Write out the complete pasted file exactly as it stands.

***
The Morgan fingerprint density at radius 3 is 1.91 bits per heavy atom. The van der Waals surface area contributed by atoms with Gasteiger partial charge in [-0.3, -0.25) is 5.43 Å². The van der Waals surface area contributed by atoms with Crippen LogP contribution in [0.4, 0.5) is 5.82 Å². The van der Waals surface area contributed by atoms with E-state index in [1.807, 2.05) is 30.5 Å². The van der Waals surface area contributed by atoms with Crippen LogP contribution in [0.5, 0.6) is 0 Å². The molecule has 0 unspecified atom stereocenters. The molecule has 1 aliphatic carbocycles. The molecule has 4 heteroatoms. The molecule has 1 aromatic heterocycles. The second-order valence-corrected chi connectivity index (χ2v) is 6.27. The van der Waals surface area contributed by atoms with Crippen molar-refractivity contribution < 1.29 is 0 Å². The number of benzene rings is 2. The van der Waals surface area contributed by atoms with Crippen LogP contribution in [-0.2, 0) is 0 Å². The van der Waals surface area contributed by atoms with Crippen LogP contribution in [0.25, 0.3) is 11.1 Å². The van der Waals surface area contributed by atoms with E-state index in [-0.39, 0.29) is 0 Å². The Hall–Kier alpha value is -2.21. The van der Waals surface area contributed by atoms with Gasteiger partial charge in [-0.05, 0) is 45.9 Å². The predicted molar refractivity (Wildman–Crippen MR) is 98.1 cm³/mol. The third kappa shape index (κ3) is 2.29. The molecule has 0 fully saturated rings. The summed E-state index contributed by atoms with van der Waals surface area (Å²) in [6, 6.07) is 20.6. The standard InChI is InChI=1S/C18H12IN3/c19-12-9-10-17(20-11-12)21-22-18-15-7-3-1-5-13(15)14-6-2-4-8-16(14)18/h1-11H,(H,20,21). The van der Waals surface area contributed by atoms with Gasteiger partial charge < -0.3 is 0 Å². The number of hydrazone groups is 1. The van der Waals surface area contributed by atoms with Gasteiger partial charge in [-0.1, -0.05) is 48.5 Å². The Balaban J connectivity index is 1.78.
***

The Morgan fingerprint density at radius 3 is 1.91 bits per heavy atom. The van der Waals surface area contributed by atoms with Gasteiger partial charge in [-0.3, -0.25) is 5.43 Å². The van der Waals surface area contributed by atoms with Crippen LogP contribution in [0.4, 0.5) is 5.82 Å². The van der Waals surface area contributed by atoms with E-state index in [1.807, 2.05) is 30.5 Å². The van der Waals surface area contributed by atoms with Crippen LogP contribution in [0.5, 0.6) is 0 Å². The molecule has 0 unspecified atom stereocenters. The molecule has 1 aliphatic carbocycles. The molecule has 4 heteroatoms. The molecule has 1 aromatic heterocycles. The second-order valence-corrected chi connectivity index (χ2v) is 6.27. The van der Waals surface area contributed by atoms with Crippen molar-refractivity contribution < 1.29 is 0 Å². The number of benzene rings is 2. The van der Waals surface area contributed by atoms with Crippen LogP contribution in [-0.2, 0) is 0 Å². The van der Waals surface area contributed by atoms with Crippen LogP contribution in [0.25, 0.3) is 11.1 Å². The van der Waals surface area contributed by atoms with E-state index in [-0.39, 0.29) is 0 Å². The Hall–Kier alpha value is -2.21. The van der Waals surface area contributed by atoms with Gasteiger partial charge in [-0.05, 0) is 45.9 Å². The predicted molar refractivity (Wildman–Crippen MR) is 98.1 cm³/mol. The third kappa shape index (κ3) is 2.29. The molecule has 0 fully saturated rings. The summed E-state index contributed by atoms with van der Waals surface area (Å²) in [6, 6.07) is 20.6. The standard InChI is InChI=1S/C18H12IN3/c19-12-9-10-17(20-11-12)21-22-18-15-7-3-1-5-13(15)14-6-2-4-8-16(14)18/h1-11H,(H,20,21). The van der Waals surface area contributed by atoms with Gasteiger partial charge < -0.3 is 0 Å². The number of hydrazone groups is 1. The van der Waals surface area contributed by atoms with Gasteiger partial charge in [-0.1, -0.05) is 48.5 Å². The Balaban J connectivity index is 1.78.